The Non-Resident Violators Compact is an agreement between most states allowing the efficient processing of traffic violation citations across state borders. In practice, the Non-Resident Violator Compact and the Driver's License Compact allow individual state department of motor vehicles to track citations accrued by a driver in a state that is not their state of residence. In short, any violation in another state, per the Driver's License Compact and the Non-Resident Violators Compact, will result in administrative action being assessed on a driver's license in their home state, even if the citation occurs in another state.
Currently, forty-five (45) states participate in the Non-Resident Violator Compact (NRVC). States not participating include Alaska, Oregon, Montana, Michigan, California, and Wisconsin. For drivers in participating states incurring traffic violations in another participating state, the driver's citation will be reported to his or her home state, and if the fines and fees are not paid in the state that issued the citation, the home state will suspend the license of a driver or take other applicable administrative action until the violation is addressed. In cases involving a state that does not participate in the Non-Resident Violator Compact, the driver must post bail for the violation before being left to proceed on his or her way.
Certain traffic violation offenses automatically exempt a driver from adhering to the NRVC procedures, including parking violations, registration issues, and vehicle weight limits. Other citations may also be applicable, depending on each state. It is also notable that if a driver adheres to the appropriate process of paying fines and addressing the citation in the state where issued, the NRVC procedures will never actually commence.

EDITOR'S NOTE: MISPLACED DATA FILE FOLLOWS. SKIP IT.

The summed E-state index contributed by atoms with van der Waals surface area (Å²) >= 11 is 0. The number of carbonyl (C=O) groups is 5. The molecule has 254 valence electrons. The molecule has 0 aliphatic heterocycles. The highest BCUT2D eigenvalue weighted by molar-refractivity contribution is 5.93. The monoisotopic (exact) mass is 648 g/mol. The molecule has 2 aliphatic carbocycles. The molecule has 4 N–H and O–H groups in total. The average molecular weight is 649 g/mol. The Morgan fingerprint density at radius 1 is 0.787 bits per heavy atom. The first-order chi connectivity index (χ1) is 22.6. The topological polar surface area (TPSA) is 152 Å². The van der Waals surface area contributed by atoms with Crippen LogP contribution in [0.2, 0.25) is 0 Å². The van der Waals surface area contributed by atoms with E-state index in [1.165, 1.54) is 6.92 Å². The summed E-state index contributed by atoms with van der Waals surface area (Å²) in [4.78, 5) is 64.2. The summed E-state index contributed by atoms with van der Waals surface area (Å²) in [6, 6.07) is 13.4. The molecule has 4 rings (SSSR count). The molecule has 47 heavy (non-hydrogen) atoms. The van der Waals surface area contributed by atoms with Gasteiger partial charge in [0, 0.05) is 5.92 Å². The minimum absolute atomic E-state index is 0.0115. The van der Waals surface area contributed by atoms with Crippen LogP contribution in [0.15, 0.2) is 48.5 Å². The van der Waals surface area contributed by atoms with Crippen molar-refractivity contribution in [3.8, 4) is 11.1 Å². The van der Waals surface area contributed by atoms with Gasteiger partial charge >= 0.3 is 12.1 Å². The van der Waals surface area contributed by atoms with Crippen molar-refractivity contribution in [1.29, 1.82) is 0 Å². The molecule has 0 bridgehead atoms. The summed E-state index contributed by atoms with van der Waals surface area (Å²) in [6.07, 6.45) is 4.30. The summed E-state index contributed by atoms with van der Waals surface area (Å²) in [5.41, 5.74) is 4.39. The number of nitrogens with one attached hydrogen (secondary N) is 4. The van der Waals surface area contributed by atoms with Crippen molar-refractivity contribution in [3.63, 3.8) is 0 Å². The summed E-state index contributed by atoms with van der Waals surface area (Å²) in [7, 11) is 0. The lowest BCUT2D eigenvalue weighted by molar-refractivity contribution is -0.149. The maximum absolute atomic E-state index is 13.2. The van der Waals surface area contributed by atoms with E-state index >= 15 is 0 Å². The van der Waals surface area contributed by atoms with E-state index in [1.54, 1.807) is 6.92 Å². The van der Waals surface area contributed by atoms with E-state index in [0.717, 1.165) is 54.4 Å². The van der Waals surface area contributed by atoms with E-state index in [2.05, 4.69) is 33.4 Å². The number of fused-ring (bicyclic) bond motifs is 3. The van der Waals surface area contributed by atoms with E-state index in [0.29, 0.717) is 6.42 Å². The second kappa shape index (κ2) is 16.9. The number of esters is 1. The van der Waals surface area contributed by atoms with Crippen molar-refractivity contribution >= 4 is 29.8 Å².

It is important for drivers to recognize that the NRVC is only one of three agreements between different states governing how driver's license validation, traffic citation penalties, and other administrative tasks are coordinated. In short, if a driver wishes to contest a traffic citation occurring in another state, he or she should consult with a lawyer in the state where the citation occurred. The logistical feasibility of contesting a citation in some cases simply dictates that drivers should pay the citation, avoid further penalties in their home states, and move on from the issue. However, other cases, including those involving drivers with high point totals, citations occurring in states relatively close to the driver's home state, and other instances, may require a driver to contest his or her citation.